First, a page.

How to Care for Swimwear Rash Guard Shirts

rash guard on a beach towel

The Spruce / Lisa Ruschioni  

Spending a great deal of time in the sun and surf can be hard on the skin. Remember the original bathing suits that covered more skin than they showed? Today's swimmers and surfers don't want a bunch of fabric slowing them down, but they still need skin protection. That's why rash guards or swim shirts and pants have become an important category of swimwear.

Surfers were the first group to demand a lightweight swim shirt to guard against rashes caused by saltwater and provide as much sun protection as possible. The shirt had to be sleek, quick-drying, fully stretchable, and lightweight. Today, most rash guards are made from six-ounce Lycra, a durable, lightweight, fully stretchable fabric. Water enthusiasts can find rash guard shirts with short and long sleeves as well as sleeveless in children's, men's, and women's styles. There are also rash guard shorts and long pants.

How to Wash a Rash Guard
Detergent Gentle detergent
Water Temperature Cold
Cycle Type Hand wash or delicate
Drying Cycle Air-dry only
Special Treatments Hand wash
Iron Settings Do not iron

Project Metrics

Work Time: 15 minutes

Total Time: 1 hour

Skill Level: Beginner

What You'll Need


  • Gentle detergent
  • Cold water


  • Sink or bucket
  • Drying rack
materials for cleaning a rashguard
The Spruce / Lisa Ruschioni


Taking care of your rash guard shirt or pants is much like taking care of a swimsuit, especially racing swimwear.

  1. Rinse After Wearing

    After each wearing, immediately rinse your rash guard garments with cool, fresh water. Do not use hot water which can cause shrinking and set stains.

    rinsing a rash guard after each wear
    The Spruce / Lisa Ruschioni 


    By far, the most important care tip is to never wad up your wet rash gear and throw it in the trunk to bake. Rinse it immediately even if you never get around to washing the gear. Sun, salt, sunscreen, and chlorine will take a toll on the fabric so get it out as soon as possible.

  2. Mix a Cleaning Solution

    Fill a basin with cool water. Add a gentle biodegradable soap that will help remove salt, chlorine, and organic residues following product directions. Never use bleach or any harsh cleaner.

    preparing a soaking solution
    The Spruce / Lisa Ruschioni 
  3. Prepare the Garment

    Turn your rash gear inside out when washing and drying to help prevent snags. It is best to wash a rash guard by hand and not in the washer. If you decide to use a washer, place the rash guard in a mesh lingerie bag, and use the gentle cycle. Do not wash with other garments especially if the fabric produces lint (like terry cloth towels).

    turning the rash guard inside out before washing
    The Spruce / Lisa Ruschioni 
  4. Tackle Tough Odors

    To remove strong odors, fill a sink or bucket with cool water and add one cup of baking soda. Allow the rash guard to soak overnight. Then rinse with cool water and dry in a breezy spot.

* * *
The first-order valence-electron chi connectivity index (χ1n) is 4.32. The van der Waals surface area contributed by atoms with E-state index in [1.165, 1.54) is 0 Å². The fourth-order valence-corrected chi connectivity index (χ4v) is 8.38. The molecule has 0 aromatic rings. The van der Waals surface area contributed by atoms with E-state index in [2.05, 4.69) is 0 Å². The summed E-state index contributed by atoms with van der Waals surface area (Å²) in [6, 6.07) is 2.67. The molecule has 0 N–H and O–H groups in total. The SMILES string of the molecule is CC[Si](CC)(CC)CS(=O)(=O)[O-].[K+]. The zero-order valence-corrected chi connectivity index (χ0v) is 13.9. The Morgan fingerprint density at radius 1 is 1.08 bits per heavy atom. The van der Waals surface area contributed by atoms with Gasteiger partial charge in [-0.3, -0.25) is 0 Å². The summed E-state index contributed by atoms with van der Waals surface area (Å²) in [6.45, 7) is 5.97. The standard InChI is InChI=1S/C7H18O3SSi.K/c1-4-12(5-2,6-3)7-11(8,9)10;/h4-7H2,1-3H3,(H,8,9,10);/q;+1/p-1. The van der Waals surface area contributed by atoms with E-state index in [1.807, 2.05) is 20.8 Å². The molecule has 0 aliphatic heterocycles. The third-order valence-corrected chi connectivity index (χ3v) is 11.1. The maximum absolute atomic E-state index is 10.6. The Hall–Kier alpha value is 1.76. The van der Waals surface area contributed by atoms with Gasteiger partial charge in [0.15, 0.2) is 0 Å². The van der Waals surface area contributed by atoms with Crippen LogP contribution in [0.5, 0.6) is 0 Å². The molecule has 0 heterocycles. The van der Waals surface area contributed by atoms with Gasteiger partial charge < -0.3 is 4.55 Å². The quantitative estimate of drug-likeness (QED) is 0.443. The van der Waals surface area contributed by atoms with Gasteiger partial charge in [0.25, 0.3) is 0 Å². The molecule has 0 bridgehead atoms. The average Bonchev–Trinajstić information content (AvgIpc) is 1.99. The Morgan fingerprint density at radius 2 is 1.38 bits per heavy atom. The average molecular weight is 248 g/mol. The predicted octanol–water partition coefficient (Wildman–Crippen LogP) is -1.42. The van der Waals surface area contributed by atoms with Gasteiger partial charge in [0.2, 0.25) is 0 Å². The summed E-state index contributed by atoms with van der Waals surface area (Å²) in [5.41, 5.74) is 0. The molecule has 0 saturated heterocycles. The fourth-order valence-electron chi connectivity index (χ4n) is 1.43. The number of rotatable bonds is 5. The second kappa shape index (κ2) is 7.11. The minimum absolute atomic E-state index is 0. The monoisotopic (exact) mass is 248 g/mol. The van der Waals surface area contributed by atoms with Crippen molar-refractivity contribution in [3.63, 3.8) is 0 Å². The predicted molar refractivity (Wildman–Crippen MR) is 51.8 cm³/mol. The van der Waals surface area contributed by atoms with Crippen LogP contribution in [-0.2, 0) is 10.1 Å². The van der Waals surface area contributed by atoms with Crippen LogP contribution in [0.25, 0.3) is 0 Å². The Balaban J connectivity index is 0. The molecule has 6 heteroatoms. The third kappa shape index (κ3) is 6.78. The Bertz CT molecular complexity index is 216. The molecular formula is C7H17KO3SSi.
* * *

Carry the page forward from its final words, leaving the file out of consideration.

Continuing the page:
adding baking soda to the water
    The Spruce / Lisa Ruschioni 
  5. Wash and Rinse

    Submerge the rash guard in the cleaning solution and gently swish in the water to loosen any soil. Allow the guard to soak for at least five minutes. Gently squeeze the solution through the fabric.

    Drain the sink and refill with clean water to rinse the guard. Repeat until no more soapy residue remains. Gently squeeze out the rinse water. Do not wring the fabric which can cause stretching.

    rinsing the rash guard
    The Spruce / Lisa Ruschioni  
  6. Air-Dry

    Hang the rash guard from a sturdy hanger to drip dry away from direct sunlight. Never place rash guards in a dryer. The high heat will weaken the fabric.

    hanging the rash guard to dry
    The Spruce / Lisa Ruschioni 
  7. Do Not Iron

    Never iron rash guards as high heat should always be avoided.


It is very difficult to repair a torn rash guard without leaving a noticeable seam. If a hole does appear, pull together the edges and stitch securely.


Use a heavy, padded hanger (never a flimsy wire hanger) to store and hang rash guard gear. Store on a hanger or flat—do not fold tightly or cram into a drawer because it can weaken fabric at the folds.

Keep the guard away from oil, gasoline, chemical solvents, and aerosols because the stains are impossible to remove and will weaken the fabric.

Buying Your First Rash Guard Garment

It is important to pay attention to sizing when purchasing a rash guard. It should fit snugly but not be stretched too tightly. If the garment is too tight, the seams will pull and rip causing longevity and wear problems.

It is also important to learn how to put on rash guard garments. While the Lycra fabric is durable, it can easily be punctured by any sharp object like a fingernail or toenail. Always handle the rash guard fabric with your fingertips, not fingernails. Since the garments are meant to be snug, put them on in slow steps.

For long-legged pants, pull the rash guard over your feet and ankles. Then work up the legs in sections, pulling gently until you reach the hips. For shirts, insert your arms into the sleeves or armholes then carefully pop over your head. Slowly pull down sleeves and the body of the shirt until smooth.

Work in reverse when removing the rash guard gear. Do not pull too hard. Remove the gear slowly and carefully.

Always try to put on your rash guard gear in a clean, dry place away from the sand, pool deck surfaces, and rocks that can snag the fabric. It is best to avoid putting on wet rash guards; having the fabric wet or damp compromises the integrity of the spandex.

For young or inexperienced swimmers, take the time to care for life jackets just as regularly as you do swimwear.